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McKesson May Face Treble Damages in Class-Action

McKesson Corp. must face a class-action lawsuit filed by consumers and third-party payers claiming the drug distributor illegally inflated the wholesale price of prescription medicines, according to a recent court ruling by a U.S. District Court. The class action was certified on Wednesday.
 
The judge initially certified the suit in August 2007, but not for damages, which the most recent ruling includes. Attorneys estimate that damages on behalf of consumers could total from $200 to $800 million and damages on behalf of third-party payers will exceed $5 billion.
 
The lawsuit claims McKesson violated the federal Racketeer Influenced and Corrupt Organizations (RICO) act, and if found guilty, could be forced to pay treble damages.


The suit, originally ...

McKesson Corp. must face a class-action lawsuit filed by consumers and third-party payers claiming the drug distributor illegally inflated the wholesale price of prescription medicines, according to a recent court ruling by a U.S. District Court. The class action was certified on Wednesday.
 
The judge initially certified the suit in August 2007, but not for damages, which the most recent ruling includes. Attorneys estimate that damages on behalf of consumers could total from $200 to $800 million and damages on behalf of third-party payers will exceed $5 billion.
 
The lawsuit claims McKesson violated the federal Racketeer Influenced and Corrupt Organizations (RICO) act, and if found guilty, could be forced to pay treble damages.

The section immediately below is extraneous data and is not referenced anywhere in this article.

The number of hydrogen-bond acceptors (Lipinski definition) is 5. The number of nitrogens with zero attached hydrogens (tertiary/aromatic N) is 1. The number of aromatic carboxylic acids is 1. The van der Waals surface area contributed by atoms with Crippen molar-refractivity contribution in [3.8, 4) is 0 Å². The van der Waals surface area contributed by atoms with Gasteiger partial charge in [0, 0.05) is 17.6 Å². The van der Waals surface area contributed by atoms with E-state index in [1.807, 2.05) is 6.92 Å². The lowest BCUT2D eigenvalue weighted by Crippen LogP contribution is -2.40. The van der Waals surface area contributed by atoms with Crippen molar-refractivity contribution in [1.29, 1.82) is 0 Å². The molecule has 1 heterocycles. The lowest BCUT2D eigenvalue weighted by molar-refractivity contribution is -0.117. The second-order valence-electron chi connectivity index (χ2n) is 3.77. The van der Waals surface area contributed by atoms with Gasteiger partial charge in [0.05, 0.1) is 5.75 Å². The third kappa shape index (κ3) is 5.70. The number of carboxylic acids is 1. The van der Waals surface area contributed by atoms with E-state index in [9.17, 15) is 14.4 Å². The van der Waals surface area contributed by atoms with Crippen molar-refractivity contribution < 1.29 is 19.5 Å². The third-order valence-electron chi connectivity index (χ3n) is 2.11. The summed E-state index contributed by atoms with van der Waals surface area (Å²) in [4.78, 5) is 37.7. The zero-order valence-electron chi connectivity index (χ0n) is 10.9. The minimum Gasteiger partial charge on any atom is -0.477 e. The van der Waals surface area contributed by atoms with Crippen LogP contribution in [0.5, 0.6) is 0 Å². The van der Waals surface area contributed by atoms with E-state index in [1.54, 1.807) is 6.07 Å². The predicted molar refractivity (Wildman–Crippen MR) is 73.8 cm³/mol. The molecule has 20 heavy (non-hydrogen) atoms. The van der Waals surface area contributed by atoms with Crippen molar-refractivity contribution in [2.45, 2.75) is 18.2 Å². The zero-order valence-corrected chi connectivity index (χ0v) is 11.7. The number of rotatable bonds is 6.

The suit, originally filed in U.S. District Court in Boston, MA, in October 2006 on behalf of consumers and third-party payers, alleges that McKesson -one of the largest pharmaceutical distributors in North America -entered into a secret agreement to artificially inflate the reported average wholesale price of thousands of drugs, a benchmark used by Medicaid and insurance plans to determine payment to pharmacies.

According to the complaint, beginning in late 2001, McKesson and First Databank, a publishing company, reached an agreement on how the AWP would be set for brand-name drugs, and in doing so, raised the spread between the published AWP and the actual acquisition costs in an effort to increase profits.
 
Last year, First Databank reached a settlement with the plaintiffs which includes a rollback of AWP prices and an agreement to stop publishing the data.

McKesson did not comment on the most recent ruling.

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